Inventories of every building will provide a more accurate picture of how much smoke would be produced.
Firestorms would release soot and smoke into the upper atmosphere that would block out the sun and result in crop failure around the world. Pictured: Russia tests the Zircon nuclear-capable hypersonic missile
The modelling sheds fresh light on what would happen under six war scenarios — five smaller India-Pakistan conflicts and a large U.S.-Russia war. Under the largest war scenario, more than 75 per cent of the planet would be starving within two years
These graphs show how crops and the ocean would be impacted by solar radiation following nuclear war
Co-author Prof Alan Robock, also from Rutgers, said researchers already have more than enough information to know a nuclear war of any size would obliterate global food systems — killing billions of people in the process.
He said: ‘If nuclear weapons exist, they can be used, and the world has come close to nuclear war several times.
‘Banning nuclear weapons is the only long-term solution. The five-year-old UN Treaty on the Prohibition of Nuclear Weapons has been ratified by 66 nations, but none of the nine nuclear states.
‘Our work makes clear that it is time for those nine states to listen to science and the rest of the world and sign this treaty.’
Earlier this year another US team found nuclear war between the US and Russia would trigger a ‘Little Ice Age’ lasting thousands of years.
In the first month following detonation, average global temperatures would plunge by about 13 degrees Fahrenheit – more than during the most recent Ice Age. That ended 11,700 years ago, killing off the woolly mammoth.
Once the smoke is released into the upper atmosphere it spreads globally and affects everyone.
Marine ecosystems would also be devastated both initially and in a new ocean state, resulting in long-term impacts to fisheries and other services.
The new study has been published in the journal Nature Food.
WHAT IS THE DOOMSDAY CLOCK AND WHAT DOES IT MEAN?
What is the Doomsday Clock?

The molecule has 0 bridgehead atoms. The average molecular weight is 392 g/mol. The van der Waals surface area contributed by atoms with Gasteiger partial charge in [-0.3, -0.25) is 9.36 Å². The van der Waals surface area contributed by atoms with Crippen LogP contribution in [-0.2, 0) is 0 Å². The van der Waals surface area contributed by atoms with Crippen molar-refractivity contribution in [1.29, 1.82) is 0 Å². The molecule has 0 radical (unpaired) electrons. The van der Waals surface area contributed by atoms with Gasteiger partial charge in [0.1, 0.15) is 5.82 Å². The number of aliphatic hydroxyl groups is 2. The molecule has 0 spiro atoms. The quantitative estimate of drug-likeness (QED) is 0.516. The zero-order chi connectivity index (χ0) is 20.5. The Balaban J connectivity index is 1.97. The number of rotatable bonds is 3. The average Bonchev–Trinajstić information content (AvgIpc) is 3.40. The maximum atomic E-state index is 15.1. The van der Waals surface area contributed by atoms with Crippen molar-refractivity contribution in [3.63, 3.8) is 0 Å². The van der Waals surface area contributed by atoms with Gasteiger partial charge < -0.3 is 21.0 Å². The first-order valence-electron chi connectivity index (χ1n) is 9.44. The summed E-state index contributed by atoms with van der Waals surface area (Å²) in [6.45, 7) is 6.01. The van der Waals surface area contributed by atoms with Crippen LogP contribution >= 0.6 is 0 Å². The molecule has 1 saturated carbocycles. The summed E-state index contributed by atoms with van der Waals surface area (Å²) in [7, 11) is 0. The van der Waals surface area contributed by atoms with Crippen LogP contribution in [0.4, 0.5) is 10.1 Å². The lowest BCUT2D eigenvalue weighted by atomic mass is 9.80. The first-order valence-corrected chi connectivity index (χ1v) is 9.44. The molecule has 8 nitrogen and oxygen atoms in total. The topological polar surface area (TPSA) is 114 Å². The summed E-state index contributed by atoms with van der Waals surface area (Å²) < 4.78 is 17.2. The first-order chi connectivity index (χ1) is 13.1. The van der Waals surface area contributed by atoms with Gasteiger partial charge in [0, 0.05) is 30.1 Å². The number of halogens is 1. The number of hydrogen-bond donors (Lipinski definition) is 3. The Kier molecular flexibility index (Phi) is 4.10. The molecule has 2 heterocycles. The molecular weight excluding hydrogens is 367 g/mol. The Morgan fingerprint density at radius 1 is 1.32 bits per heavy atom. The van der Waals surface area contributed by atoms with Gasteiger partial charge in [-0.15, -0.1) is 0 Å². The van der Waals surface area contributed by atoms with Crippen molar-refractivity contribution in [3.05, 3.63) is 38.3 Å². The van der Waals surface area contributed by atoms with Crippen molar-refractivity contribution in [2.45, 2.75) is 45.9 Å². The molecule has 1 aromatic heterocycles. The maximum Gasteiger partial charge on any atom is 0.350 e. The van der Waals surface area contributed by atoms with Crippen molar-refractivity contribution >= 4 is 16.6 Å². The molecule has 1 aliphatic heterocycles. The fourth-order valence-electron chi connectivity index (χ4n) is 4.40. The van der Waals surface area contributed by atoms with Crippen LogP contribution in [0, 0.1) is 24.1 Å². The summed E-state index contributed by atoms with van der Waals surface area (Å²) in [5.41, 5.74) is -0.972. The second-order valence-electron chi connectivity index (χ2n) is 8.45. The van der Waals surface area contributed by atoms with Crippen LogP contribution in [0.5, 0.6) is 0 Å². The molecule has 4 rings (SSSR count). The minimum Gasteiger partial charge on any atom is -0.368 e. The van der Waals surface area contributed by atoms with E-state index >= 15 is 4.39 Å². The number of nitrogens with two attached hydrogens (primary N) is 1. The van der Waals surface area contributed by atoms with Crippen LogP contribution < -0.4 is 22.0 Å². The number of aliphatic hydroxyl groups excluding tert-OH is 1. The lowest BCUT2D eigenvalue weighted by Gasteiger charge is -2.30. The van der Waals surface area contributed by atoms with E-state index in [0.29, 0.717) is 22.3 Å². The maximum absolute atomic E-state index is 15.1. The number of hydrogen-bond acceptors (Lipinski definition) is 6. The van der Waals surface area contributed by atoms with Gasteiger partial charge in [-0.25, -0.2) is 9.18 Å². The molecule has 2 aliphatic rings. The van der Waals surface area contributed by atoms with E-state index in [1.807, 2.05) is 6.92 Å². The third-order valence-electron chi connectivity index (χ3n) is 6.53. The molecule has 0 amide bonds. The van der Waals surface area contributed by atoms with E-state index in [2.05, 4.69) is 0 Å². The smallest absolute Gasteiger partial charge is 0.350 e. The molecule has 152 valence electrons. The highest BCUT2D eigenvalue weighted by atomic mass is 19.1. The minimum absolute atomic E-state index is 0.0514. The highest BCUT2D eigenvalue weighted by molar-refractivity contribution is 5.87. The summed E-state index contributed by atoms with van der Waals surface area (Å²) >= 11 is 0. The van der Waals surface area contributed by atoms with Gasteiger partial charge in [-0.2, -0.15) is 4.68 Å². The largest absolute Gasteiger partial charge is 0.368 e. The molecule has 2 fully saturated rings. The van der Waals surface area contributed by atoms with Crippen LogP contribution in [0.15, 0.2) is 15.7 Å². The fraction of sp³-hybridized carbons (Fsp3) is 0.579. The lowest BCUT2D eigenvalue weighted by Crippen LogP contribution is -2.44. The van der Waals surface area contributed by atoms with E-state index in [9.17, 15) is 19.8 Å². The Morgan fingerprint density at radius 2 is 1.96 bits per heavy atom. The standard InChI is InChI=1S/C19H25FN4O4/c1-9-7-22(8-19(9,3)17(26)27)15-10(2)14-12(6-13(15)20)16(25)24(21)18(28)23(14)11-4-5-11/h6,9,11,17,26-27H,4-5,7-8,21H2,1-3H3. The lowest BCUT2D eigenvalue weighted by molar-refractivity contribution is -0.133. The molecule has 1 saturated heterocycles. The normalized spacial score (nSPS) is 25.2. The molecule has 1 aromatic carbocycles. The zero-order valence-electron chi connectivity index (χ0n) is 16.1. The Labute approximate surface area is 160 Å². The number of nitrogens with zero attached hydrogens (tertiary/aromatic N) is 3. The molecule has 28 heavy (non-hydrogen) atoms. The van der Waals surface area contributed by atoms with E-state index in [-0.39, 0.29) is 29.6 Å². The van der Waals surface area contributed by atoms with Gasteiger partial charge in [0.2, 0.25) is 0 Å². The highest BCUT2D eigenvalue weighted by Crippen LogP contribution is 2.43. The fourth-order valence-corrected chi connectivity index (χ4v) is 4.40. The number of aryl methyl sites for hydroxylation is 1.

The Doomsday Clock was created by the Bulletin, an independent non-profit organization run by some of the world’s most eminent scientists.
It was founded by concerned US scientists involved in the Manhattan Project, which developed the world’s first nuclear weapons during World War II.
In 1947, they established the clock to provide a simple way of demonstrating the danger to the Earth and humanity posed by nuclear war.
The Doomsday Clock not only takes into account the likelihood of nuclear Armageddon but also other emerging threats such as climate change and advances in biotechnology and artificial intelligence.
The Doomsday Clock was created by the Bulletin, an independent non-profit organization run by some of the world’s most eminent scientists
It is symbolic and represents a countdown to possible global catastrophe.
The decision to move, or leave the clock alone, is made by the Bulletin of the Atomic Scientists, in consultation with the bulletin’s Board of Sponsors, which includes 16 Nobel laureates.
The clock has become a universally recognised indicator of the world’s vulnerability to catastrophe from nuclear weapons, climate change, and emerging technologies in life sciences.
In 2020, the Bulletin of the Atomic Scientists, an expert group formed in 1945, adjusted the Doomsday Clock 100 seconds to midnight, the closest we’ve ever come to total destruction – and it remained there in 2021.
That sent a message that the Earth was closer to oblivion than any time since the early days of hydrogen bomb testing and 1984, when US-Soviet relations reached ‘their iciest point in decades.’
The Bulletin also considered world leaders response to the coronavirus pandemic, feeling it was so poor that the clock needed to remain in its perilously close to midnight position.
The closer to midnight the clock moves the closer to annihilation humanity is.
How has the clock changed since 1947?
- 1947 – 48: 7 minutes
- 1949 – 52: 3 minutes
- 1953 – 59: 2 minutes
- 1960 – 62: 7 minutes
- 1963 – 67: 12 minutes
- 1968: 7 minutes
- 1969 – 71: 10 minutes
- 1972 – 73: 12 minutes
- 1974 – 79: 9 minutes
- 1980: 7 minutes
- 1981 – 83: 4 minutes
- 1984 – 87: 3 minutes
- 1988 – 89: 6 minutes
- 1990: 10 minutes
- 1991 – 94: 17 minutes
- 1995 – 97: 14 minutes
- 1998 – 2001: 9 minutes
- 2002 – 06: 7 minutes
- 2007 – 09: 5 minutes
- 2010 – 11: 6 minutes
- 2012 – 14: 5 minutes
- 2015 – 16: 3 minutes
- 2017 – 2.5 minutes
- 2018 – 2 minutes
- 2019 – 2 minutes
- 2020 – 100 seconds
- 2021 – 100 seconds